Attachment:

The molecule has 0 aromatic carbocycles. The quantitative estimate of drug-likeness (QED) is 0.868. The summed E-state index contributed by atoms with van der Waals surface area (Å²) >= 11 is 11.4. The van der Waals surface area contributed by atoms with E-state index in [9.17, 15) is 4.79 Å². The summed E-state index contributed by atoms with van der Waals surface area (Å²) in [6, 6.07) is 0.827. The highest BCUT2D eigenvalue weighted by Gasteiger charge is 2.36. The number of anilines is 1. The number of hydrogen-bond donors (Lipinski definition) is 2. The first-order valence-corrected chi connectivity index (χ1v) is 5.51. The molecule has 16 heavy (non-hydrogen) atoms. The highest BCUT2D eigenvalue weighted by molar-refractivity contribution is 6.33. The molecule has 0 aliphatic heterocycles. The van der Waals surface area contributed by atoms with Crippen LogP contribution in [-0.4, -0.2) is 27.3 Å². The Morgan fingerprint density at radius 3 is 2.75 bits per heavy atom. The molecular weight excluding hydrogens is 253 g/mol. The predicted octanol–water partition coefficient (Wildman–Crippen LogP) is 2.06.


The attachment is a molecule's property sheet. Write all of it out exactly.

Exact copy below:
The molecule has 0 aromatic carbocycles. The quantitative estimate of drug-likeness (QED) is 0.868. The summed E-state index contributed by atoms with van der Waals surface area (Å²) >= 11 is 11.4. The van der Waals surface area contributed by atoms with E-state index in [9.17, 15) is 4.79 Å². The summed E-state index contributed by atoms with van der Waals surface area (Å²) in [6, 6.07) is 0.827. The highest BCUT2D eigenvalue weighted by Gasteiger charge is 2.36. The number of anilines is 1. The number of hydrogen-bond donors (Lipinski definition) is 2. The first-order valence-corrected chi connectivity index (χ1v) is 5.51. The molecule has 16 heavy (non-hydrogen) atoms. The highest BCUT2D eigenvalue weighted by molar-refractivity contribution is 6.33. The molecule has 0 aliphatic heterocycles. The van der Waals surface area contributed by atoms with Crippen LogP contribution in [-0.4, -0.2) is 27.3 Å². The Morgan fingerprint density at radius 3 is 2.75 bits per heavy atom. The molecular weight excluding hydrogens is 253 g/mol. The predicted octanol–water partition coefficient (Wildman–Crippen LogP) is 2.06.